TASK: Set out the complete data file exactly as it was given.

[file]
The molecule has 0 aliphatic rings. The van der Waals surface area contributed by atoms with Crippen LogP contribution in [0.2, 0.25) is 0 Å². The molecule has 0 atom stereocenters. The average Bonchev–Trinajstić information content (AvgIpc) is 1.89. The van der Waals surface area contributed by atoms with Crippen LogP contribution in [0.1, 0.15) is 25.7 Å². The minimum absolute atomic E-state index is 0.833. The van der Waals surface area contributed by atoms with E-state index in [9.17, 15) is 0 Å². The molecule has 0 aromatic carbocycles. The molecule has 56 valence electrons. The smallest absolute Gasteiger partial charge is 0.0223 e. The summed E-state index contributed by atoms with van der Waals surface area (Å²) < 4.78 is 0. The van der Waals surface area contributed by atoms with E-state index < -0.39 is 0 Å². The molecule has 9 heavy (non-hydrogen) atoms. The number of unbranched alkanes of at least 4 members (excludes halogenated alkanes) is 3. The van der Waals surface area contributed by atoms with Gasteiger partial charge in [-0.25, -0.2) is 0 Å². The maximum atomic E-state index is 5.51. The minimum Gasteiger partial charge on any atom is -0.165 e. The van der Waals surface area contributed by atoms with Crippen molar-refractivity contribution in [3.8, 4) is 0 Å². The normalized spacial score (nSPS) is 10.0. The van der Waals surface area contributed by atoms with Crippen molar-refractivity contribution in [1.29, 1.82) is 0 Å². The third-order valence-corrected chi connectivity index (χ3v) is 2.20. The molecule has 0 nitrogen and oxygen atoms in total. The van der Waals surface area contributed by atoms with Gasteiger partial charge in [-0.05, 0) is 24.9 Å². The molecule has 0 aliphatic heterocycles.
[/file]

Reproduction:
The molecule has 0 aliphatic rings. The van der Waals surface area contributed by atoms with Crippen LogP contribution in [0.2, 0.25) is 0 Å². The molecule has 0 atom stereocenters. The average Bonchev–Trinajstić information content (AvgIpc) is 1.89. The van der Waals surface area contributed by atoms with Crippen LogP contribution in [0.1, 0.15) is 25.7 Å². The minimum absolute atomic E-state index is 0.833. The van der Waals surface area contributed by atoms with E-state index in [9.17, 15) is 0 Å². The molecule has 0 aromatic carbocycles. The molecule has 56 valence electrons. The smallest absolute Gasteiger partial charge is 0.0223 e. The summed E-state index contributed by atoms with van der Waals surface area (Å²) < 4.78 is 0. The van der Waals surface area contributed by atoms with E-state index < -0.39 is 0 Å². The molecule has 9 heavy (non-hydrogen) atoms. The number of unbranched alkanes of at least 4 members (excludes halogenated alkanes) is 3. The van der Waals surface area contributed by atoms with Gasteiger partial charge in [-0.25, -0.2) is 0 Å². The maximum atomic E-state index is 5.51. The minimum Gasteiger partial charge on any atom is -0.165 e. The van der Waals surface area contributed by atoms with Crippen molar-refractivity contribution in [3.8, 4) is 0 Å². The normalized spacial score (nSPS) is 10.0. The van der Waals surface area contributed by atoms with Crippen molar-refractivity contribution in [1.29, 1.82) is 0 Å². The third-order valence-corrected chi connectivity index (χ3v) is 2.20. The molecule has 0 nitrogen and oxygen atoms in total. The van der Waals surface area contributed by atoms with Gasteiger partial charge in [-0.05, 0) is 24.9 Å². The molecule has 0 aliphatic heterocycles.